After more than two years of being self-employed I was surprised to realise that the more I do what I love, the less it defines me.
For most of my career I’ve been someone who gives a lot to their work, struggling to switch off, pushing for perfection and ultimately, whether consciously or otherwise, prioritising work over my wellbeing. I figured that if I was going to give so much of myself to my work then it should be 100% on my terms, doing what I love for brands that I’m passionate about, and so Old Salt was born.
I worried that I might become all consumed by Old Salt given the prevailing narrative around owning a business (you never switch off etc.!) and my propensity to see my work as a reflection of myself, but I also had a hope that I could create a more satisfying way to work. Turns out, having total control over my working day and being free from internal meetings, politics and pressures was a game changer for productivity (shocking, I know!). When I was working I had more headspace and capacity for the nuts and bolts of my research projects, and before I knew it I was spending less time working but achieving so much more.
By doing what I enjoy (robust, slightly geeky quant research) at a manageable volume (we’re motivated by delivering great work not hitting targets so we never take on more than we can genuinely commit to) I have more time and energy for every part of my life. Work is no longer the all-consuming force that everything else struggles to compete against, but one enjoyable element that sits happily alongside my other interests and priorities. As such, the importance of work in defining myself has lessened.
I think this dawned on me during the third lockdown when I started setting daily commitments for my mind, body and soul to help me stay sane. Some days my commitments for my mind or soul would be work related – the analysis challenge of a complex dataset or delivering a debrief that delights stakeholders. But reading, going for a walk, running, yoga, workouts, colouring, socialising, watching Taskmaster with a margarita and a host of other activities also made it onto my mind and soul commitments. I realised how diverse my days were, and how grateful I am that self-employment allows me to flex my time to live a life that feels truly fulfilling. Writing that last sentence I wondered if it might sound smug, but isn’t living a fulfilling life the least any of us should hope for?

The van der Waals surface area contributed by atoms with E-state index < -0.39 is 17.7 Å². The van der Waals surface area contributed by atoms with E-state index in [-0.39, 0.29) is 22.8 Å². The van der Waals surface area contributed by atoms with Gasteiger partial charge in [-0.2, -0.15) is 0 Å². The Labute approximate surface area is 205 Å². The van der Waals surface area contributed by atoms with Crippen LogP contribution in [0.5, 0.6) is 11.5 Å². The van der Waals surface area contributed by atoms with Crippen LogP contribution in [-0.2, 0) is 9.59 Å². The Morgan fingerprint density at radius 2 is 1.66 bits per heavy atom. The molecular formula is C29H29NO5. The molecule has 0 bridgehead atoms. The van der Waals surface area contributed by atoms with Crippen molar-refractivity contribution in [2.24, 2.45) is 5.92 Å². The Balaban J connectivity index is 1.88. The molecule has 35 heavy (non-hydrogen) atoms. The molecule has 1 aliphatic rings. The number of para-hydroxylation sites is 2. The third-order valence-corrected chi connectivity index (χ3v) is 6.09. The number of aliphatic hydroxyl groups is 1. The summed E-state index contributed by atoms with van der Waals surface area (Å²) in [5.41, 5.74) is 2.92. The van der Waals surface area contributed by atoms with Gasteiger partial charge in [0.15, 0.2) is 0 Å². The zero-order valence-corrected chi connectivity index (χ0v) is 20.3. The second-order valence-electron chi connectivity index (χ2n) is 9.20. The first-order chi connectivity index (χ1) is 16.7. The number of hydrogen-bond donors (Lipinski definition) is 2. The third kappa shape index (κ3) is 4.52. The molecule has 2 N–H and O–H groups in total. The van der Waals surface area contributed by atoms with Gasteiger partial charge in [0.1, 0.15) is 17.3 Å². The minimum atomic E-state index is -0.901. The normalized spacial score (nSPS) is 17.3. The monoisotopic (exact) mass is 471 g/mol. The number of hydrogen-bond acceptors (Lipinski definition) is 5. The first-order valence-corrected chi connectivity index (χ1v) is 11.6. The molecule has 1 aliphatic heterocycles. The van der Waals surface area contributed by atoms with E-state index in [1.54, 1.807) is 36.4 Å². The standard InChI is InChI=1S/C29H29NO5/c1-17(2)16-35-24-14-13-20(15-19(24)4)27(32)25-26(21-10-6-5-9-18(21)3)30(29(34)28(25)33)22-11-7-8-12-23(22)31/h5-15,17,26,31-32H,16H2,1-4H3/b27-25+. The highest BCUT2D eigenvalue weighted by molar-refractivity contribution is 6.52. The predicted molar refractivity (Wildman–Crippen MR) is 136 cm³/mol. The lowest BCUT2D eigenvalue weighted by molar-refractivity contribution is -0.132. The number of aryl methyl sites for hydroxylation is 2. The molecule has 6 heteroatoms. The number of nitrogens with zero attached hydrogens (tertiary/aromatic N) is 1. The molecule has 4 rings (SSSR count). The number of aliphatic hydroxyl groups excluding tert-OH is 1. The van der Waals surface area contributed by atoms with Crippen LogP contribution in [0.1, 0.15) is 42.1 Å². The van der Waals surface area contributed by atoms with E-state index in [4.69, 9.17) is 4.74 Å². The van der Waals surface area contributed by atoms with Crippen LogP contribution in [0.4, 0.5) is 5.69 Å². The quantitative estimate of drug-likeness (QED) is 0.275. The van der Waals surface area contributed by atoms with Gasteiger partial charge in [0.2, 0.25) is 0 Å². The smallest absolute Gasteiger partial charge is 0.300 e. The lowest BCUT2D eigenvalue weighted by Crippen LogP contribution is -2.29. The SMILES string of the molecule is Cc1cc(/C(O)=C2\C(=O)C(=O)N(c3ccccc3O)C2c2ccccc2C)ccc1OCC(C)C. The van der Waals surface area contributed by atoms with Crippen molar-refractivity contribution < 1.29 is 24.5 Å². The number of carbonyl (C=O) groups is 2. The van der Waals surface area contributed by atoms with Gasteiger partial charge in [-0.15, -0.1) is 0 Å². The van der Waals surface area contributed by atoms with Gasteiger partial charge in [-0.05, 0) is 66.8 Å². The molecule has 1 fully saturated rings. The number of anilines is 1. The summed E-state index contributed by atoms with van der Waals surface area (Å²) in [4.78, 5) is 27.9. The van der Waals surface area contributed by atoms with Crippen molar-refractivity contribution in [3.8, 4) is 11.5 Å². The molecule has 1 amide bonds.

So I love my job but my work doesn’t really define me, how do other people feel? Cue a LinkedIn poll, asking, ‘to what extent, if at all, does your job (your primary source of income when in paid employment) define you?’. The data from a small (n=52), unrepresentative self-selected sample of professionals on LinkedIn shows that 2 in 3 people feel their job defines them (absolutely or somewhat) vs. 1 in 3 who feel their job doesn’t define them (not really or not at all).
Interesting to see I’m outnumbered two to one, but the more I’ve mused on this topic, the more I’ve come to think that it’s less about whether your job defines you and more about the role of your job alongside all of the things that are important in your life. This is obviously not new news, there’s a wealth of literature out there about the importance of work/life balance and the benefits for people and businesses from achieving it. But for me, although I knew the theory it wasn’t until I became self-employed that I was truly able to live it.
The last 15 months have of course been…wait for it…unprecedented times, with the boundaries of work and home blurring for many and the limitations on daily life prompting more of us to reflect on our true priorities. Some may have better work/life balance without their previous commute or as much travel, others may have worse work/life balance as the working day blurs into the rest of the week without a physical office space to step away from. Redundancies, no-longer-ignorable job dissatisfaction or shifting values may have led to a career change. I’m interested to see where this momentum will take us in both the short-term and the long-term, and hope that for myself at least I’m lucky enough to continue doing more and more of what I love and being less and less defined by it.